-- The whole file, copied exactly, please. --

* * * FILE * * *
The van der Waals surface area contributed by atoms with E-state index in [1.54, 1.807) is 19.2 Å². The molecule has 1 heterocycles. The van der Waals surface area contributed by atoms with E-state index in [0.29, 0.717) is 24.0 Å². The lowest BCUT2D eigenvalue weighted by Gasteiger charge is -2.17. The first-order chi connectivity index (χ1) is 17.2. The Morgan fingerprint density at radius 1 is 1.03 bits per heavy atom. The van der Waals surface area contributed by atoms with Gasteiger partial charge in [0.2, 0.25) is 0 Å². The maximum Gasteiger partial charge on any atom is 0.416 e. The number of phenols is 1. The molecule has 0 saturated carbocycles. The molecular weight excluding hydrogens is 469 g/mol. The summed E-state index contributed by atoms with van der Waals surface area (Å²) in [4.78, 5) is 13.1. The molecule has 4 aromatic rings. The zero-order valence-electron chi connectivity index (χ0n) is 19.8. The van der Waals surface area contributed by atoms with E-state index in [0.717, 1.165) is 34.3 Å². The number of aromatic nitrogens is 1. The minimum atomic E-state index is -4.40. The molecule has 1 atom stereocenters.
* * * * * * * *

The van der Waals surface area contributed by atoms with E-state index in [1.54, 1.807) is 19.2 Å². The molecule has 1 heterocycles. The van der Waals surface area contributed by atoms with E-state index in [0.29, 0.717) is 24.0 Å². The lowest BCUT2D eigenvalue weighted by Gasteiger charge is -2.17. The first-order chi connectivity index (χ1) is 17.2. The Morgan fingerprint density at radius 1 is 1.03 bits per heavy atom. The van der Waals surface area contributed by atoms with Gasteiger partial charge in [0.2, 0.25) is 0 Å². The maximum Gasteiger partial charge on any atom is 0.416 e. The number of phenols is 1. The molecule has 0 saturated carbocycles. The molecular weight excluding hydrogens is 469 g/mol. The summed E-state index contributed by atoms with van der Waals surface area (Å²) in [4.78, 5) is 13.1. The molecule has 4 aromatic rings. The zero-order valence-electron chi connectivity index (χ0n) is 19.8. The van der Waals surface area contributed by atoms with E-state index in [0.717, 1.165) is 34.3 Å². The number of aromatic nitrogens is 1. The minimum atomic E-state index is -4.40. The molecule has 1 atom stereocenters.